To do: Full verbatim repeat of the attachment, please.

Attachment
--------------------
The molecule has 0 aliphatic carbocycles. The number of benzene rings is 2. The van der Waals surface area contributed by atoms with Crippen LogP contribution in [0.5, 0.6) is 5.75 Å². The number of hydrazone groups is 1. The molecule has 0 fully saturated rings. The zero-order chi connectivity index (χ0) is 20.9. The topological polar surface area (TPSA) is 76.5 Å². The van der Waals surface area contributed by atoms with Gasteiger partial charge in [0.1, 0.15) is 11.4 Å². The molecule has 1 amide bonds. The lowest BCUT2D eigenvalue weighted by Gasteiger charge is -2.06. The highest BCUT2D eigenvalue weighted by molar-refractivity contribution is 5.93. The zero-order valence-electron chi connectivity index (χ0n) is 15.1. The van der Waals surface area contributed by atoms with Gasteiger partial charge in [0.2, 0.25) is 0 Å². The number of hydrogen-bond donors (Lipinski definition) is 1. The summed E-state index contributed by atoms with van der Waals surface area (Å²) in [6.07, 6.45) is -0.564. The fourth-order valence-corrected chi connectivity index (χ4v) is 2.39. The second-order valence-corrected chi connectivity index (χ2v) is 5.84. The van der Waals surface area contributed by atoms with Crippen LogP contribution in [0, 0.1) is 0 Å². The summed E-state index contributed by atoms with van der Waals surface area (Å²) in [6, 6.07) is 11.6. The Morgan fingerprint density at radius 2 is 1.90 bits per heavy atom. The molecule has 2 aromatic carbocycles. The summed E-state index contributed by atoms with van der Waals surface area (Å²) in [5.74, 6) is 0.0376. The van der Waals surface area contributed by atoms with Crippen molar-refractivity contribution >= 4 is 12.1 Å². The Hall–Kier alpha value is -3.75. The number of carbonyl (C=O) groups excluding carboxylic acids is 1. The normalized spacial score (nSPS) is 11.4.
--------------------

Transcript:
The molecule has 0 aliphatic carbocycles. The number of benzene rings is 2. The van der Waals surface area contributed by atoms with Crippen LogP contribution in [0.5, 0.6) is 5.75 Å². The number of hydrazone groups is 1. The molecule has 0 fully saturated rings. The zero-order chi connectivity index (χ0) is 20.9. The topological polar surface area (TPSA) is 76.5 Å². The van der Waals surface area contributed by atoms with Gasteiger partial charge in [0.1, 0.15) is 11.4 Å². The molecule has 1 amide bonds. The lowest BCUT2D eigenvalue weighted by Gasteiger charge is -2.06. The highest BCUT2D eigenvalue weighted by molar-refractivity contribution is 5.93. The zero-order valence-electron chi connectivity index (χ0n) is 15.1. The van der Waals surface area contributed by atoms with Gasteiger partial charge in [0.2, 0.25) is 0 Å². The number of hydrogen-bond donors (Lipinski definition) is 1. The summed E-state index contributed by atoms with van der Waals surface area (Å²) in [6.07, 6.45) is -0.564. The fourth-order valence-corrected chi connectivity index (χ4v) is 2.39. The second-order valence-corrected chi connectivity index (χ2v) is 5.84. The van der Waals surface area contributed by atoms with Crippen LogP contribution in [0, 0.1) is 0 Å². The summed E-state index contributed by atoms with van der Waals surface area (Å²) in [6, 6.07) is 11.6. The Morgan fingerprint density at radius 2 is 1.90 bits per heavy atom. The molecule has 2 aromatic carbocycles. The summed E-state index contributed by atoms with van der Waals surface area (Å²) in [5.74, 6) is 0.0376. The van der Waals surface area contributed by atoms with Crippen molar-refractivity contribution >= 4 is 12.1 Å². The Hall–Kier alpha value is -3.75. The number of carbonyl (C=O) groups excluding carboxylic acids is 1. The normalized spacial score (nSPS) is 11.4.